● With different tones of voices and intonations ● With a few blanks to be filled
● Jumbled up and they have to reconstruct the dialogue ● Finish the dialogue
Which websites or resources do you use for your conversational lessons? Share them in the comments!
How effective is an Online Community of Practice for Professional Development of freelance English teachers?
Research on the roles of CPD framework has been widely carried out over the years. Mann and Walsh (2018) highlight that CPD can be equated with lifelong learning. One never ceases to learn, irrespective of how many years of teaching experience one has. They add that learning might occur in both formal and informal settings – however, for the purpose of this study, I will focus the literature on OCoPs and informal CPD frameworks.
Vescio, Ross and Adams(2008) argue that at its core, the concept of a PLC (Professional Learning Communities) rests on the premise of improving student learning by improving teaching practice (p 82). Similarly, Bostancioglu (2016: 21) suggests that an OCoP can potentially provide teachers with elements of effective professional development (PD), such as; collaboration, opportunities for mentoring, and sustainability over time.
Traditional forms of CPD (Continuous Professional Development) have been widely used by teachers. According to Day (1999:4) quoted by Borg(2015), CPD can be understood as any natural learning experience that includes the development of knowledge, skills and emotional intelligence which contribute to the quality of education in the classroom. Simon Borg(2015) suggests that CPD can have a positive and sustained impact on teachers, learners and organizations when inquiry and reflection are valued as central professional learning processes. He continued, stating that CPD should also engage teachers in the examination and review of their beliefs. It is indisputable that CPD is a fundamental path for the teaching professional, but my key question is ” how can it be fostered effectively and sustainably by independent teachers?”.Borg(2015) also states that CPD is often equated with talks, workshops and courses that teachers attend.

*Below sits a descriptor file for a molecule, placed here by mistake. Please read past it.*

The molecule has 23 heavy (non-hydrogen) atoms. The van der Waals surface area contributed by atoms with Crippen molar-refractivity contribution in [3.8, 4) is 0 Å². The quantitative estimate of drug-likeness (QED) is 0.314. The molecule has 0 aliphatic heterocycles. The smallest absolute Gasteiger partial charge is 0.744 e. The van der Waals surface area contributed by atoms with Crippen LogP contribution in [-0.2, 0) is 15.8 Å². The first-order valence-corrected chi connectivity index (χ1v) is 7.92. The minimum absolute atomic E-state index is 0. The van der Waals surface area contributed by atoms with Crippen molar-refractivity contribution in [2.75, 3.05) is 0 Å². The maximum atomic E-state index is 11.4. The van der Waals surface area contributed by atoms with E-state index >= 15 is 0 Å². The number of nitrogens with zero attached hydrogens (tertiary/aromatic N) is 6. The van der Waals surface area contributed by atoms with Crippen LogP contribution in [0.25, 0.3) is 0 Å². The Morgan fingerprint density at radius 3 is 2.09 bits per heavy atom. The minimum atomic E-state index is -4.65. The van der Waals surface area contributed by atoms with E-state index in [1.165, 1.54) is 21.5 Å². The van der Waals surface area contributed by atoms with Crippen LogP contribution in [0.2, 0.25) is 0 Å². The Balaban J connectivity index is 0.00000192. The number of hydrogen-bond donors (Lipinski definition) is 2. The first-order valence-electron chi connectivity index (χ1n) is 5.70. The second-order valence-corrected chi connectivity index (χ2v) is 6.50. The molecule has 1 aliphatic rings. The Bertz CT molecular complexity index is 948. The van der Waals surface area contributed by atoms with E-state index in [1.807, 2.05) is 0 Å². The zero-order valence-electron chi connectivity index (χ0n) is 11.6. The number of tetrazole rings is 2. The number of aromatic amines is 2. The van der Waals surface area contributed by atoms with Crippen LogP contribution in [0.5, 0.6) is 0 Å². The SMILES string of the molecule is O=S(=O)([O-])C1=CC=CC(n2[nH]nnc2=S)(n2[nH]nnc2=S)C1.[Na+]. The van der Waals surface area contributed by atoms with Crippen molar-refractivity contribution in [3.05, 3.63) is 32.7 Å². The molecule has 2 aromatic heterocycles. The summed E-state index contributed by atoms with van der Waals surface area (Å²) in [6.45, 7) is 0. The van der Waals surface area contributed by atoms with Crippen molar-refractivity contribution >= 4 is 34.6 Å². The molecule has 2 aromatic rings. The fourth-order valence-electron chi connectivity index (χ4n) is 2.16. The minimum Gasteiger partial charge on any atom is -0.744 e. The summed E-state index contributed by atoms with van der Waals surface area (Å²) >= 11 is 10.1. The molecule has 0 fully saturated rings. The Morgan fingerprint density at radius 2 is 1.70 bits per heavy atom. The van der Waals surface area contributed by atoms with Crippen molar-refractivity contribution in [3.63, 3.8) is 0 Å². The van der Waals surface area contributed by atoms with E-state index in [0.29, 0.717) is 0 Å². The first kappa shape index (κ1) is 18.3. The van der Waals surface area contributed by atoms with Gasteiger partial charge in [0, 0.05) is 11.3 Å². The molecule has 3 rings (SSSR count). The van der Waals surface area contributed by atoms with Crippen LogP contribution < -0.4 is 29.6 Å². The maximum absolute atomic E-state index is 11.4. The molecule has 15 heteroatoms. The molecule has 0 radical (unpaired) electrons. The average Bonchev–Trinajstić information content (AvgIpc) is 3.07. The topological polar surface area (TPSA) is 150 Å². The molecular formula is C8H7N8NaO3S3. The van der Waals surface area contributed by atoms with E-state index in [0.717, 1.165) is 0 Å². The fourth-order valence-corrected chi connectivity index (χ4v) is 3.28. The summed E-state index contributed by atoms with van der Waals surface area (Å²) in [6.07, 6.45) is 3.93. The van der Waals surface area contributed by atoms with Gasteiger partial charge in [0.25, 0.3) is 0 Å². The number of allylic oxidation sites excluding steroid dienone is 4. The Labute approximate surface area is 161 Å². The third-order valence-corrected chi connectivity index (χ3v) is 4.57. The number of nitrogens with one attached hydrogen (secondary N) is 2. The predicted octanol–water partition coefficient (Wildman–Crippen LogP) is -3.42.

Due to the nature of the freelance work, many freelance English teachers may feel isolated without having access to a staffroom setting. Thus, as Mann and Walsh (2018) argue, there is a need for CPD to be more collaborative, evidence-based and dialogic. They advocate a more collaborative approach to CPD. Likewise, one of the main concerns of freelance teachers in regards to CPD is participating in relevant, affordable and stimulating activities that will foster their professional and interpersonal growth. Another concern is to “integrate into teachers’ professional practices in such a way that it does not feel like a burden or additional chore”(Mann and Walsh 2018). This claim is supported by Day et al’s study of more than 45,000 teachers (2006: 123 cited by Mann and Walsh 2018) where he states that “teachers across all professional life phases felt that heavy workload, a lack of time and financial constraints were important inhibitors in their pursuit of professional development.”